Re: summer status of Ring-billed Gull along CA coast
Following up on Friday's post I walked Morro Strand State Beach from just south of North Point to Morro Creek this morning and found one Ring-billed Gull (second-cycle).toggle quoted messageShow quoted text
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Sent: Friday, July 3, 2020 11:20 AM
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Subject: FW: [CALBIRDS] true summer status of Ring-billed Gull along CA coast?
I've always felt that especially in summer immature California Gulls are misidentified as Ring-billed Gulls, so I think that Paul Lehman's post is one worth reading. In SLO County, Ring-billed Gulls are found on sandy beaches in the South County and from Morro Bay (sandspit and estuary) to Cayucos. This species is unexpected along the rocky north coast where one or maybe two occasionally summer on sandy beaches at creek mouths such as Santa Rosa, San Simeon, and Arroyo Laguna. If you think you see more than a couple, look again. It happens, but very rarely in mid-summer. And don't identify young Ring-billed Gulls solely by a dark tipped bill! For eBirders, consider brief comments/photos for summer sightings and when unsure of the species enter gull sp. or Larus sp.
And like Paul, I'd be interested to hear what the maximum counts are that other people can find. Thanks...Tom
From: CALBIRDS@groups.io <CALBIRDS@groups.io> On Behalf Of firstname.lastname@example.org via groups.io
Sent: Friday, July 3, 2020 9:52 AM
Subject: [CALBIRDS] true summer status of Ring-billed Gull along CA coast?
A coastal, alternate-adult Ring-billed Gull photographed here in San Diego County yesterday (July 2nd) by Sue Smith reminded me of the good question raised by a number of folks over the past decade or so: What the true status of late-spring and early-summer Ring-billed Gulls is along the coast of California, between mid-May and mid-July? Certainly the first returning adults and juveniles start appearing around mid- (third week of) July. But true over-summering birds appear to be actually quite rare along the immediate coast for almost the entire length of the state. Can one find the occasional single bird, or perhaps a group of 2 or 3, sure! But very, very few. A couple favored sites might have up to 6 or 7. And a couple of the very large estuaries in the state may have more than that--places like the more interior sections of the San Francsico Bay complex and also perhaps locally up at Humboldt Bay. But what of many such reports from open beaches, mudflats, and rocky shores? The species in the past has been reported fairly regularly in such plces between mid-May and mid-July, and there are even some published reports of moderate numbers during this period. Multiple counts of 20-35 birds, with no details, along the outer coasts from several counties can still be found in the eBird data. But, Ring-billed Gull is actually quite rare at that season along almost the entire immediate coast--particularly any count over just one or several birds--and many such reports almost certainly involve young California Gulls (showing strongly bicolored bills), which are fairly numerous in those areas through the summer. Many of the RBGU reports have involved visiting out-of-state birders who do not appreciate the true summer status of these two gull species, and often they come from popular "birder tourist" destinations such as Monterey. But summering Ring-billeds are actually very rare along the immediate coast of Monterey, at least south of Moss Landing. Just one example.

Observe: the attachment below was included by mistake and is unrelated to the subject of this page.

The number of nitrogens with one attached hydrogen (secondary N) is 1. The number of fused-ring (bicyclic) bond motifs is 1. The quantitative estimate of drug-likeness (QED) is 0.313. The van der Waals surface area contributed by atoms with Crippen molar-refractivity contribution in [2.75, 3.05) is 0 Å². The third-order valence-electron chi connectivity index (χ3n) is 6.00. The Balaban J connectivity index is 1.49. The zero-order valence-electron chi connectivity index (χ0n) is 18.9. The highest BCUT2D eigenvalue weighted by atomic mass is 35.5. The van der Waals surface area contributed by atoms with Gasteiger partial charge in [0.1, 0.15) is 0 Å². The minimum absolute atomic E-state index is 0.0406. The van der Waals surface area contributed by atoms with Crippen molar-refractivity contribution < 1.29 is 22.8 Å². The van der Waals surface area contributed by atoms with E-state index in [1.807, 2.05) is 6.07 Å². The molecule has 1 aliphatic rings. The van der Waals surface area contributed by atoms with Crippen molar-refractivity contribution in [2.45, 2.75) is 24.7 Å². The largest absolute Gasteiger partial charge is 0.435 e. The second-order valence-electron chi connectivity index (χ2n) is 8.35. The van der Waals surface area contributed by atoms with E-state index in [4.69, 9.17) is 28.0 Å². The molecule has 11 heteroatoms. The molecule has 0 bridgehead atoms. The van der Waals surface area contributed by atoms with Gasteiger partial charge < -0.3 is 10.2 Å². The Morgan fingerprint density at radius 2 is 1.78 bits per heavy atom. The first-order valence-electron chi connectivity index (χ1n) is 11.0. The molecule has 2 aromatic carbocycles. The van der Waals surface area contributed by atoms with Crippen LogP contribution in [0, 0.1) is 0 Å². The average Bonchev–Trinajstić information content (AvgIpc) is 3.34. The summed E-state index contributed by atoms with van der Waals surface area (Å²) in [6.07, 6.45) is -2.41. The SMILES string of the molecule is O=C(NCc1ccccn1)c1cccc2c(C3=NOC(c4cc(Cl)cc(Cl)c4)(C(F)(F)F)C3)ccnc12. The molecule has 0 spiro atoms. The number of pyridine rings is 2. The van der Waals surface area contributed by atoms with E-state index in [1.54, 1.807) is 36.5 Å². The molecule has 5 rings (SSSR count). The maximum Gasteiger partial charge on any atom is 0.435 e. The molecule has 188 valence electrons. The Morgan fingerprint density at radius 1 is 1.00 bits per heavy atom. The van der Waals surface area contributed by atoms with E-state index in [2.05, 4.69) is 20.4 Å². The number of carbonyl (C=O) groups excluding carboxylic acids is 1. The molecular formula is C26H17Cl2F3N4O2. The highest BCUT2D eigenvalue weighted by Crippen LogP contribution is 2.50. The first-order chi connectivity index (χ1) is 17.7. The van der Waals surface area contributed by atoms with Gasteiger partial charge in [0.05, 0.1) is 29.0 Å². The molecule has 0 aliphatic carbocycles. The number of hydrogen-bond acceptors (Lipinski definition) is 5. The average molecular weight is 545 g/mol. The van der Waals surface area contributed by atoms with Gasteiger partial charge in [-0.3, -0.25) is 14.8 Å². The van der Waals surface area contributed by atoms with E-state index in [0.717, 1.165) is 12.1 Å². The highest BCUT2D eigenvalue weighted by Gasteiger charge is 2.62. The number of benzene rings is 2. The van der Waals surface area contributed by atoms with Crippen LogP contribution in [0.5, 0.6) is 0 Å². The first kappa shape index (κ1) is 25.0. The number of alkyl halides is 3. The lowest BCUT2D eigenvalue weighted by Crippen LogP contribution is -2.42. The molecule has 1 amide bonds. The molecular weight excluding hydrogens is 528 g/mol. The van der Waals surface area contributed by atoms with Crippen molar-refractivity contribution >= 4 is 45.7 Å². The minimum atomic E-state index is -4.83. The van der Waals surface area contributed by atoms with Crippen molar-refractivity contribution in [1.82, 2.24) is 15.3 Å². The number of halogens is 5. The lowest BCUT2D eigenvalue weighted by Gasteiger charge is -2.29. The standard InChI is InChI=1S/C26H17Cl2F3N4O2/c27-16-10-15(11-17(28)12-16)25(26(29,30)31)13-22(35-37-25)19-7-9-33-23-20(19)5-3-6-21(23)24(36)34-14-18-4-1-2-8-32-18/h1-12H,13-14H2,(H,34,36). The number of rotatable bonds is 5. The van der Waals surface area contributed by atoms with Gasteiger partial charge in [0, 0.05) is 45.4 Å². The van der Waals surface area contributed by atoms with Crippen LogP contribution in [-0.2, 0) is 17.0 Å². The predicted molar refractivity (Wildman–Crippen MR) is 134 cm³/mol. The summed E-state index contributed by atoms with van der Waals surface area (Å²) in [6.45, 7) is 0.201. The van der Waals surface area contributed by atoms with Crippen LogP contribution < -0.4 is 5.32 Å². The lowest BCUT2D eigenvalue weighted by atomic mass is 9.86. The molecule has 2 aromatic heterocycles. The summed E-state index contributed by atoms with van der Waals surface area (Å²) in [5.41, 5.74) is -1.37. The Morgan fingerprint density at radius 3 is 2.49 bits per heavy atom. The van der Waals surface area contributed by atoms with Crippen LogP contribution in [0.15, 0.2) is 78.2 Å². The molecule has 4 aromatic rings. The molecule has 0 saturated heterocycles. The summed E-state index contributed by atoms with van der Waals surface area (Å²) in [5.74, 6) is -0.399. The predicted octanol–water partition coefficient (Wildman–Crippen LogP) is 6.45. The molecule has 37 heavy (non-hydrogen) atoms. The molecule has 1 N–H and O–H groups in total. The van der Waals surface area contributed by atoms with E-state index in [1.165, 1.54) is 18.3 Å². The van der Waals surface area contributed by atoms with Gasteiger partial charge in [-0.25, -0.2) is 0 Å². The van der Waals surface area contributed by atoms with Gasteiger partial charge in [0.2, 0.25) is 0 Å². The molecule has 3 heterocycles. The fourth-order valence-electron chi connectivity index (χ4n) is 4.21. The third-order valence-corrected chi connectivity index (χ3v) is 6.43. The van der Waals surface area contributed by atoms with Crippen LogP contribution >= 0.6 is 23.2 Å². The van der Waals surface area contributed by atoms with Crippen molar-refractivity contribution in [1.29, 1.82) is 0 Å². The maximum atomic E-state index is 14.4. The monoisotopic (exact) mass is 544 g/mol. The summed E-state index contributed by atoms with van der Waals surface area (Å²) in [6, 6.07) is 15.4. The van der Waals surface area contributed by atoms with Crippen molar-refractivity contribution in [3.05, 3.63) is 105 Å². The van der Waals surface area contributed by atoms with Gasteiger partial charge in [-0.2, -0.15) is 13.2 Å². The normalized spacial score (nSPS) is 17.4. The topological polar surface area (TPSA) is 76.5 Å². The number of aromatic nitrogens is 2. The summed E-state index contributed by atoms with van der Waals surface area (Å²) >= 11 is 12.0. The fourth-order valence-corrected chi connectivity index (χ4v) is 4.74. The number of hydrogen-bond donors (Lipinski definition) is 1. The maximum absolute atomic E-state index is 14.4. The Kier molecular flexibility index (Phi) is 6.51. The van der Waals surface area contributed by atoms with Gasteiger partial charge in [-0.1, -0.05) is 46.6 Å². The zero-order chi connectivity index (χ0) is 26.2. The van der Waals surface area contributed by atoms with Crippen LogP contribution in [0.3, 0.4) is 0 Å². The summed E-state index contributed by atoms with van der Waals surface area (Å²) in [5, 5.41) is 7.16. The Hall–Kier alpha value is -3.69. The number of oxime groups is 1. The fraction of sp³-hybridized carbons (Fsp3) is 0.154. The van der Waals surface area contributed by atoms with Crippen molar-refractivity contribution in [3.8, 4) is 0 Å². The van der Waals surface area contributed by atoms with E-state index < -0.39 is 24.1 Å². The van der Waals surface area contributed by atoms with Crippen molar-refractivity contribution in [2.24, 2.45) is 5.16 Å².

So, if anyone is looking for a quick early-summer project, go to as many of your outer-coastal gull hang-outs as you can in the next 10 days or two weeks--before the southbound Ring-billeds and Californias start arriving--and see how many Ring-billeds you can actually find. And then also try some lakes and park ponds inland on the coastal plain. I have yet to find ANY Ring-billeds in San Diego County this summer, although I haven't checked some interior lakes which could well support a couple.
I'd be interested to hear what the maximum counts are that other people can find (away from San Francisco and Humboldt Bays). Anything over 5-7 birds, if that?
--Paul Lehman, San Diego